With the way certain maps are laid out, it can feel like you’re repeatedly sprinting to your all-too-inevitable death. You might be the one who finally breaks through a choke point to achieve tangible progress, but more than likely you’ll stare down a firing squad of defenders, step on a grenade, or run up against a powerful hero or villain character and waste another of your team’s lives. Battlefront II tries to spawn players in groups of up to four in the hopes that they’ll stick together and have their chosen classes (assault, heavy, officer, specialist) complement one another. That sure would be nice. In reality, there isn’t enough incentive to encourage focused, sustained cooperation. People tend to do their own thing because squads are so haphazardly assembled and they don’t have the tools to communicate.
Heroes vs. Villains and Starfighter Assault have proven more interesting, at least for me. The former mode has teams of characters like Darth Maul, Yoda, Lando, and Kylo Ren trading blows in an effort to protect their (regularly shifting) VIP while also taking out their opponents’. It’s not the most balanced format in practice, but it’s a step up from what we had in 2015’s Battlefront; you’ll always get to play as iconic characters instead of being forced to wait your turn as a random soldier. That said, DICE has disappointingly gated Luke, Darth Vader, Palpatine, Chewbacca, Leia, and Iden (the story’s protagonist) behind in-game-currency purchases. In an already stingy game, this decision is downright irritating.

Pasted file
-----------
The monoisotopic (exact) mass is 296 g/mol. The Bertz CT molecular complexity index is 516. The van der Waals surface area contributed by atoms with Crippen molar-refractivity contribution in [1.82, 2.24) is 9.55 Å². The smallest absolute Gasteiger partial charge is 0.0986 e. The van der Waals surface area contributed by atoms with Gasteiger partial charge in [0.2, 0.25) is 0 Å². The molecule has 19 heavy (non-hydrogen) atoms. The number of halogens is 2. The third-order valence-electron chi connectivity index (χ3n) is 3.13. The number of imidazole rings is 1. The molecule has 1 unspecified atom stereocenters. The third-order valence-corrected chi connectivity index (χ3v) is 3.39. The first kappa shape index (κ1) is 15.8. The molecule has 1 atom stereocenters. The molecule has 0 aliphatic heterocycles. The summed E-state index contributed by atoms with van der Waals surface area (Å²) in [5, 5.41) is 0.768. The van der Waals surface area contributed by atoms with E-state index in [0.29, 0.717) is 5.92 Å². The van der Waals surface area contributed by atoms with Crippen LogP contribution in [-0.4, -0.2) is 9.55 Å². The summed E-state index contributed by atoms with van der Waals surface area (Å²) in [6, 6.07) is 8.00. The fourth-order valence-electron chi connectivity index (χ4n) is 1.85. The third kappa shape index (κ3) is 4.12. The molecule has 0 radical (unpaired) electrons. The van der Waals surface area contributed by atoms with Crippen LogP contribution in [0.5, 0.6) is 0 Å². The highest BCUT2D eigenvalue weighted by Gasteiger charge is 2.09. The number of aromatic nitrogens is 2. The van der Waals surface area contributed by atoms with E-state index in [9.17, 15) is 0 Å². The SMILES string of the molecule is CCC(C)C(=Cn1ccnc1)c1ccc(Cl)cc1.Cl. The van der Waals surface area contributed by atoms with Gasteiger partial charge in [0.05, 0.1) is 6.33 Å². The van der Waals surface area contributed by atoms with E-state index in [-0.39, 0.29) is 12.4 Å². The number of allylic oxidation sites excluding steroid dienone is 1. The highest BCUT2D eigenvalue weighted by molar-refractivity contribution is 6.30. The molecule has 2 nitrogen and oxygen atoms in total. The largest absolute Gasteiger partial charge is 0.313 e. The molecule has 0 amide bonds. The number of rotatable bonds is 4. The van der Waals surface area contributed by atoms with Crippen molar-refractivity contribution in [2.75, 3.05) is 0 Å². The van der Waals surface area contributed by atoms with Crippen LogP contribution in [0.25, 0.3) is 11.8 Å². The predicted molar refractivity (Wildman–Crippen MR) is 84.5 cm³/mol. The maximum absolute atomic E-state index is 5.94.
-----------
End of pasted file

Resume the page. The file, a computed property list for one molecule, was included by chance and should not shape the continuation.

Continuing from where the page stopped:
I didn’t get much out of Battlefront‘s simple take on aerial combat, but that’s what I keep coming back to this time around. Starfighter Assault is by far my favorite thing here. The ships still have that arcadey sort of feel, but now, levels unfold like significant battles with dynamic objectives to either attack or defend as opposed to mere dogfights. It’s not quite Rogue Squadron, but hey, we’re getting there.
Lastly, it’s worth noting that Battlefront II lets you play multiplayer against the AI. There are only two modes available here (Team Battle and the one-versus-many Onslaught), but you do have control over modifiers like your team size and total life count, the AI difficulty, which classes are allowed, how quickly abilities recharge, and what kind of minimap there is if at all. There are also 16 preconfigured Battle Scenarios you can hop right into if you don’t want to mess around with modifier settings.